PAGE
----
Book Summary: Brown Bear, Brown Bear, What do you see? I see a red bird looking at me. This book teaches about color and animal recognition all at the same time. The readers will first see a Brown Bear, followed by a Red bird, Yellow duck, Blue horse, Green frog, Purple cat, White dog, Black sheep, and Gold fish. This book’s predicable text and rhyming words make it easy for students to understand what they’re reading. I have never found a student who didn’t love this book.

Personal Reaction: These have always been some of my favorite books. I have bought all of these for my son. I love the illustrations as well as the rhyming words. I love that my son gets excited that he thinks he can read but really he is just looking at the awesome illustrations of the different colors and animals.

Extension Activities:
1. Discuss what we see around the room using colors and objects.
2. We could also discuss what the word rhyming means and think of rhyming words.
  LindseyJohnson | Apr 10, 2015 |
This is a great book for younger students and I have enjoyed reading this book for many years. The main idea of this story is to show different animals and what they see. I liked the story because it can teach young students different colors and animals. The illustrations in the story are also very interesting and detailed, young children are engaged by the creative illustrations. The book's story line does not stray from naming animals and colors, the repetitious pattern keeps children of young ages engaged and wondering what is going to come next. ( )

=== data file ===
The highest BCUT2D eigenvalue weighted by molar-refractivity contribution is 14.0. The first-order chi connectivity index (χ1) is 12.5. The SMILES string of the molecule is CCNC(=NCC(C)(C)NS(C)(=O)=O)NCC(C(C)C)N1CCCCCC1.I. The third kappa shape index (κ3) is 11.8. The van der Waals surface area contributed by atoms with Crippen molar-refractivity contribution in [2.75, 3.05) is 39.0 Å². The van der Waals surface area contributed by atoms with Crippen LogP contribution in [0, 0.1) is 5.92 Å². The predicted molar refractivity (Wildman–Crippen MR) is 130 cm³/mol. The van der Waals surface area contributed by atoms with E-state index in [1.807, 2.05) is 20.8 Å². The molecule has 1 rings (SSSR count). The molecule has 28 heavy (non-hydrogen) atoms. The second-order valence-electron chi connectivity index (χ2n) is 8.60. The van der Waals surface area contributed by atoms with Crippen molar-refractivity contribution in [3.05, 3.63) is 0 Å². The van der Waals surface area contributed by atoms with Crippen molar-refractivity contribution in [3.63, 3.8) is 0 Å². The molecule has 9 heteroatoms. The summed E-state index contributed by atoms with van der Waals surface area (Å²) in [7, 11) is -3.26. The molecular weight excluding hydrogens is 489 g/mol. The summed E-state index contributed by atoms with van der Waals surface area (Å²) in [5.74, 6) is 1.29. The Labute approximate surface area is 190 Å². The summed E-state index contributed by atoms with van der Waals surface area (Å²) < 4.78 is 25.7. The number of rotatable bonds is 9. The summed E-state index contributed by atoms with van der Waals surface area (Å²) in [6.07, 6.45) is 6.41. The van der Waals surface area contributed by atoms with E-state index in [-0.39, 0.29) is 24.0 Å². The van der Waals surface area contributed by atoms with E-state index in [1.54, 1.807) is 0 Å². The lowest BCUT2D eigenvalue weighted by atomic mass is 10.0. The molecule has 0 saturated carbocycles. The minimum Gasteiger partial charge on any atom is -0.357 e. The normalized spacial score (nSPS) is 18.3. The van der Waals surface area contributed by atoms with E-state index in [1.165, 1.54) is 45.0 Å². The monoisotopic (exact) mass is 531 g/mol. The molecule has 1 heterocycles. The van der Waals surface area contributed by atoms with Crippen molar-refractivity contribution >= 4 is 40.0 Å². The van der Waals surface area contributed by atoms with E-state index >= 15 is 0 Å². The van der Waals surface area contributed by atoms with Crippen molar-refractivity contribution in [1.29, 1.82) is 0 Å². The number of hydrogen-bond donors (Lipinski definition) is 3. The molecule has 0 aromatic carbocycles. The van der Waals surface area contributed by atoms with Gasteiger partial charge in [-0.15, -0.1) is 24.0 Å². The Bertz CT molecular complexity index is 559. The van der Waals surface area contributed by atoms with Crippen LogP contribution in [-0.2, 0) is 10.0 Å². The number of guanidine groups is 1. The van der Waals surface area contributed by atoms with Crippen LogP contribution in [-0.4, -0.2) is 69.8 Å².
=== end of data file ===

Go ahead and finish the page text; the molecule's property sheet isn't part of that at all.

cwierz2 | Apr 7, 2015 |
I really like this book for teaching students colors, descriptive words, and poetry It is a very simple and basic book that has beautiful illustrations. It also teaches rhythm by repeating "Brown bear, brown bear, what do you see?' It also is very simple and basic. It provides the description and picture of the animal to match the description.
  bmille16 | Apr 2, 2015 |
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» Add other authors (4 possible)

Author nameRoleType of authorWork?Status
Bill Martin, Jr.primary authorall editionsconfirmed
Carle, EricIllustratorsecondary authorall editionsconfirmed
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Series (with order)
Canonical title
Original title
Alternative titles
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Important places
Important events
Related movies
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First words
Brown Bear, Brown Bear, What do you see?
Red bird, red bird, what do you see? I see a yellow duck looking at me.
What do you see?
I see...
I see a purple cat looking at me.